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Venous Thromboembolism Risk Assessment in Renal Transplant Patients at the Queen's Medical Center in Hawai'i.
|Title:||Venous Thromboembolism Risk Assessment in Renal Transplant Patients at the Queen's Medical Center in Hawai'i.|
|Authors:||Hironaka, Ryan K.|
|Contributors:||Nursing Practice (department)|
|Date Issued:||May 2018|
|Publisher:||University of Hawaiʻi at Mānoa|
Venous thromboembolism (VTE) is a common post-operative renal transplant complication. VTEs are not only life-threatening, but also require longer hospital stays and/or hospital readmission. There are no universally accepted VTE screening guidelines for renal transplant recipients (RTRs). The Caprini risk assessment model was the most widely used and validated VTE screening tool in the literature. It was adapted and used in this project’s intervention. In collaboration with The Queen’s Medical Center Transplant Center (QMCTC), an evidence-based quality improvement project was conducted to address the incidence of VTE. The Iowa Model was used framework to guide the process. The purpose of this evidenced-based practice (EBP) project was to implement and evaluate a program that decreased the incidence of venous thromboembolism (VTE) in adult QMCTC patients following renal transplant surgery.
The target population was the QMCTC RTRs who underwent surgery. Patients were screened using the QMCTC-adapted Caprini tool prior to surgery. The results from the assessments were then forwarded to the transplant physician team. Methods to assess the program outcomes included monitoring VTE incidence during the implementation period and physician survey.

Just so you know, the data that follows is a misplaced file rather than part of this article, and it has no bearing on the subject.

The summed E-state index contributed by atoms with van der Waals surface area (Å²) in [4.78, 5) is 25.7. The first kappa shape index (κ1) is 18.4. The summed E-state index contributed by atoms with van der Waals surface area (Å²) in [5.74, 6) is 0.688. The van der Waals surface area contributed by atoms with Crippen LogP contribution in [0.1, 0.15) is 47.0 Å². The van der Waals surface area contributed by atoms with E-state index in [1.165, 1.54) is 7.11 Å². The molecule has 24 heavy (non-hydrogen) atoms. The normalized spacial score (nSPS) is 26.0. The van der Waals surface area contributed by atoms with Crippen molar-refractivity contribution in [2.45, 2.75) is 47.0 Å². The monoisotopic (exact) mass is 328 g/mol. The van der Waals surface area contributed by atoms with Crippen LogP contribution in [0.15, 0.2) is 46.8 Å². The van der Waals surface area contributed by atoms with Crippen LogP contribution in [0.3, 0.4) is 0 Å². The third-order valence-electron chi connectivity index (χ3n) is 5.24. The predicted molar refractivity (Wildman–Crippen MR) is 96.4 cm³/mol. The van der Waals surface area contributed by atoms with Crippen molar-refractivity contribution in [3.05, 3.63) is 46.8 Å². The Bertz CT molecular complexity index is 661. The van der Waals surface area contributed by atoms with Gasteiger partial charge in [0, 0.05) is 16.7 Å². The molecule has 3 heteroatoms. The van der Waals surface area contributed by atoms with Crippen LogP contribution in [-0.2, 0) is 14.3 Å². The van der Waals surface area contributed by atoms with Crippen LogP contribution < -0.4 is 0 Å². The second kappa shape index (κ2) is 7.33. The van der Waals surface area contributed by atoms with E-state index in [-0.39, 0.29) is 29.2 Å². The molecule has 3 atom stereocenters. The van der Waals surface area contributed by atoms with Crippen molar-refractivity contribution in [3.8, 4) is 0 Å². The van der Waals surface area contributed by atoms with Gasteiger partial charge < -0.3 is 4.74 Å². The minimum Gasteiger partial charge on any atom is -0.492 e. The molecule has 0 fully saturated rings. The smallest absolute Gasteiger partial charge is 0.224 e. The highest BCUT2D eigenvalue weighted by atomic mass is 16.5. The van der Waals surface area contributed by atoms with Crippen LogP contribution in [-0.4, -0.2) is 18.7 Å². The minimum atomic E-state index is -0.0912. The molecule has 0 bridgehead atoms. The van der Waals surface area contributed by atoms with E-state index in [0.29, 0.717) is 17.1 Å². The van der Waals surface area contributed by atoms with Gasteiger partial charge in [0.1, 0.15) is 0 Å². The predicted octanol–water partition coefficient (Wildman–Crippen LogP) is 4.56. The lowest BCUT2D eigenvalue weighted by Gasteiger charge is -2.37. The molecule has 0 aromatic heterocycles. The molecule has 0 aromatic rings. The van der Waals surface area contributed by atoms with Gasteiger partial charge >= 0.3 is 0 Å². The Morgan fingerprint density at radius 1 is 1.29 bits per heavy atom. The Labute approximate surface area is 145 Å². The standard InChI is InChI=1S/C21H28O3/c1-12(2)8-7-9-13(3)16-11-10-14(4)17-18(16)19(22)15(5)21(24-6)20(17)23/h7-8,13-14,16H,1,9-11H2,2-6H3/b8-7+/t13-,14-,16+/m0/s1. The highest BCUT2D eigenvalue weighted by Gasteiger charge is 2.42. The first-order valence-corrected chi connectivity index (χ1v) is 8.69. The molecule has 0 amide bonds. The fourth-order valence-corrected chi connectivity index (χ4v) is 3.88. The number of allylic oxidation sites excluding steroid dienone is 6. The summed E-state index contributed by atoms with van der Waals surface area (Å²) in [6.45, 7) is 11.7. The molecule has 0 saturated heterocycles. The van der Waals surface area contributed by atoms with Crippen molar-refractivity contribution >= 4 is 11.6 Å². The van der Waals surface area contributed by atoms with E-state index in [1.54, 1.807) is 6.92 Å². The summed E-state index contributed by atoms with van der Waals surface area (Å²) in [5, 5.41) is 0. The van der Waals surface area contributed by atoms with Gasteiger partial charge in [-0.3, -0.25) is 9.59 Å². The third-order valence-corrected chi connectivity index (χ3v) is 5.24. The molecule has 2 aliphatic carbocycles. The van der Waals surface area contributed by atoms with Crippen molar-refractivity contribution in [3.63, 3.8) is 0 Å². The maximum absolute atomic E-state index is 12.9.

During the five-month intervention period, 22 potential candidates for renal transplant were screened, while only 12 underwent surgery. Age and history of major surgery were the only identified risk factors. Zero incidence of VTE was recorded and the overall VTE incidence rate decreased by 0.5%.
The results suggested screening RTRs prior to surgery may decrease the incidence of VTE. Although correlational, the results from the project supported the continued use of the intervention as a cost-saving measure to enhance patient care. Additional implications included raising awareness on VTE and the benefits of EBP projects.
|Description:||D.N.P. Thesis. University of Hawaiʻi at Mānoa 2018.|
|Rights:||All UHM dissertations and theses are protected by copyright. They may be viewed from this source for any purpose, but reproduction or distribution in any format is prohibited without written permission from the copyright owner.|
|Appears in Collections:||
D.N.P. - Nursing Practice|
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